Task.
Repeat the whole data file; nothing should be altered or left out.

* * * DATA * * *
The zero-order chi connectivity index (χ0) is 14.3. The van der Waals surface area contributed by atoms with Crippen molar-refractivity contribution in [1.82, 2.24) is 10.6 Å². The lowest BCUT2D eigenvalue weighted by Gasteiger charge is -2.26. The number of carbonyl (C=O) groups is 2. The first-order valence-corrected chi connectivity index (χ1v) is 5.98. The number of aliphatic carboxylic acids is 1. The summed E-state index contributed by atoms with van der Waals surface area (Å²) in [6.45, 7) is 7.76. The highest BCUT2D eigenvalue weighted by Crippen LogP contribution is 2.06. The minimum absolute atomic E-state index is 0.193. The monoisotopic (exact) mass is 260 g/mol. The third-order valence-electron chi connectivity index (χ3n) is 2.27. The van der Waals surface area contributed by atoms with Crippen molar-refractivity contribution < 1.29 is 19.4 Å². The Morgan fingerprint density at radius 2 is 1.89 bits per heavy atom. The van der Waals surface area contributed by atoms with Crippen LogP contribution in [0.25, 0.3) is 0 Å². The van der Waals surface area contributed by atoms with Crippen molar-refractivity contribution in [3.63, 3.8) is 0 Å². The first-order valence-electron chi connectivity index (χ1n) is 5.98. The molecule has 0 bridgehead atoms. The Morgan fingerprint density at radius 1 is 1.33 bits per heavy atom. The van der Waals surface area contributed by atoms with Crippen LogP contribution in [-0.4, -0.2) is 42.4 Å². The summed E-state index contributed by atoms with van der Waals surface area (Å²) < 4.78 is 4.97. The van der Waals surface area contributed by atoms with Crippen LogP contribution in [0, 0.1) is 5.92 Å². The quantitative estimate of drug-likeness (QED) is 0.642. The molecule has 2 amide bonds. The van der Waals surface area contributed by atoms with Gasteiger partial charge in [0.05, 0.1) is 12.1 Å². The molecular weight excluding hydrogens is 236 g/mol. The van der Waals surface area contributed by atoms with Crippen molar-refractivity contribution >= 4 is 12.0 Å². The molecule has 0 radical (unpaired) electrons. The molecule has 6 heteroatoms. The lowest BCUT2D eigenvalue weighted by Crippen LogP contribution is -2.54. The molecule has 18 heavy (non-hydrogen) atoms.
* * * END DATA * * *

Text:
The zero-order chi connectivity index (χ0) is 14.3. The van der Waals surface area contributed by atoms with Crippen molar-refractivity contribution in [1.82, 2.24) is 10.6 Å². The lowest BCUT2D eigenvalue weighted by Gasteiger charge is -2.26. The number of carbonyl (C=O) groups is 2. The first-order valence-corrected chi connectivity index (χ1v) is 5.98. The number of aliphatic carboxylic acids is 1. The summed E-state index contributed by atoms with van der Waals surface area (Å²) in [6.45, 7) is 7.76. The highest BCUT2D eigenvalue weighted by Crippen LogP contribution is 2.06. The minimum absolute atomic E-state index is 0.193. The monoisotopic (exact) mass is 260 g/mol. The third-order valence-electron chi connectivity index (χ3n) is 2.27. The van der Waals surface area contributed by atoms with Crippen molar-refractivity contribution < 1.29 is 19.4 Å². The Morgan fingerprint density at radius 2 is 1.89 bits per heavy atom. The van der Waals surface area contributed by atoms with Crippen LogP contribution in [0.25, 0.3) is 0 Å². The van der Waals surface area contributed by atoms with Crippen molar-refractivity contribution in [3.63, 3.8) is 0 Å². The first-order valence-electron chi connectivity index (χ1n) is 5.98. The molecule has 0 bridgehead atoms. The Morgan fingerprint density at radius 1 is 1.33 bits per heavy atom. The van der Waals surface area contributed by atoms with Crippen LogP contribution in [-0.4, -0.2) is 42.4 Å². The summed E-state index contributed by atoms with van der Waals surface area (Å²) < 4.78 is 4.97. The van der Waals surface area contributed by atoms with Crippen LogP contribution in [0, 0.1) is 5.92 Å². The quantitative estimate of drug-likeness (QED) is 0.642. The molecule has 2 amide bonds. The van der Waals surface area contributed by atoms with Gasteiger partial charge in [0.05, 0.1) is 12.1 Å². The molecular weight excluding hydrogens is 236 g/mol. The van der Waals surface area contributed by atoms with Crippen molar-refractivity contribution >= 4 is 12.0 Å². The molecule has 0 radical (unpaired) electrons. The molecule has 6 heteroatoms. The lowest BCUT2D eigenvalue weighted by Crippen LogP contribution is -2.54. The molecule has 18 heavy (non-hydrogen) atoms.